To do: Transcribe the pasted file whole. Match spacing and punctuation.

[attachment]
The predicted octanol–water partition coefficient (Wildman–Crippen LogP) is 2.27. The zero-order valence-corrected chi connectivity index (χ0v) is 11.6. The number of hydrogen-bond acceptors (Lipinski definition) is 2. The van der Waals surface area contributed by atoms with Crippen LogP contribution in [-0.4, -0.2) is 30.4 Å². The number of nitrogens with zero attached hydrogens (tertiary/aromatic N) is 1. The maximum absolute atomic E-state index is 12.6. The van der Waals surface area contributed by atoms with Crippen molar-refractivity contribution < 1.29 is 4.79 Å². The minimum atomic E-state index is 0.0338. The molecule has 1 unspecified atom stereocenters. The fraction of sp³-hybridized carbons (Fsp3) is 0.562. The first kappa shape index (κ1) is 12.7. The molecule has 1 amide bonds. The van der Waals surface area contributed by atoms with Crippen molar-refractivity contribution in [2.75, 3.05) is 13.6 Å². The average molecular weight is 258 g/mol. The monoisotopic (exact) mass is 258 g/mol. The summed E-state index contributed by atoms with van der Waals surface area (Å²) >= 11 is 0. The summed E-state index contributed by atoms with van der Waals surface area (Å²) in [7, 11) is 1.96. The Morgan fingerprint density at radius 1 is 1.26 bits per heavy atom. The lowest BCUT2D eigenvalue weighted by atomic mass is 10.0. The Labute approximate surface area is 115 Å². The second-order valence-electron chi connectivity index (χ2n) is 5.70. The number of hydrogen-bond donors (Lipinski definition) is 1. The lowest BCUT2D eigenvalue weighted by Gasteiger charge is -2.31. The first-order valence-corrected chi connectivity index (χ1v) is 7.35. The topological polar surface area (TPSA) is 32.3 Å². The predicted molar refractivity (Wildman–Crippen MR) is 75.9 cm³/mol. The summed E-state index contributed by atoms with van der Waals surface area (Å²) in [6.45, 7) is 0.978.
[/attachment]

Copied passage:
The predicted octanol–water partition coefficient (Wildman–Crippen LogP) is 2.27. The zero-order valence-corrected chi connectivity index (χ0v) is 11.6. The number of hydrogen-bond acceptors (Lipinski definition) is 2. The van der Waals surface area contributed by atoms with Crippen LogP contribution in [-0.4, -0.2) is 30.4 Å². The number of nitrogens with zero attached hydrogens (tertiary/aromatic N) is 1. The maximum absolute atomic E-state index is 12.6. The van der Waals surface area contributed by atoms with Crippen molar-refractivity contribution < 1.29 is 4.79 Å². The minimum atomic E-state index is 0.0338. The molecule has 1 unspecified atom stereocenters. The fraction of sp³-hybridized carbons (Fsp3) is 0.562. The first kappa shape index (κ1) is 12.7. The molecule has 1 amide bonds. The van der Waals surface area contributed by atoms with Crippen molar-refractivity contribution in [2.75, 3.05) is 13.6 Å². The average molecular weight is 258 g/mol. The monoisotopic (exact) mass is 258 g/mol. The summed E-state index contributed by atoms with van der Waals surface area (Å²) >= 11 is 0. The summed E-state index contributed by atoms with van der Waals surface area (Å²) in [7, 11) is 1.96. The Morgan fingerprint density at radius 1 is 1.26 bits per heavy atom. The lowest BCUT2D eigenvalue weighted by atomic mass is 10.0. The Labute approximate surface area is 115 Å². The second-order valence-electron chi connectivity index (χ2n) is 5.70. The number of hydrogen-bond donors (Lipinski definition) is 1. The lowest BCUT2D eigenvalue weighted by Gasteiger charge is -2.31. The first-order valence-corrected chi connectivity index (χ1v) is 7.35. The topological polar surface area (TPSA) is 32.3 Å². The predicted molar refractivity (Wildman–Crippen MR) is 75.9 cm³/mol. The summed E-state index contributed by atoms with van der Waals surface area (Å²) in [6.45, 7) is 0.978.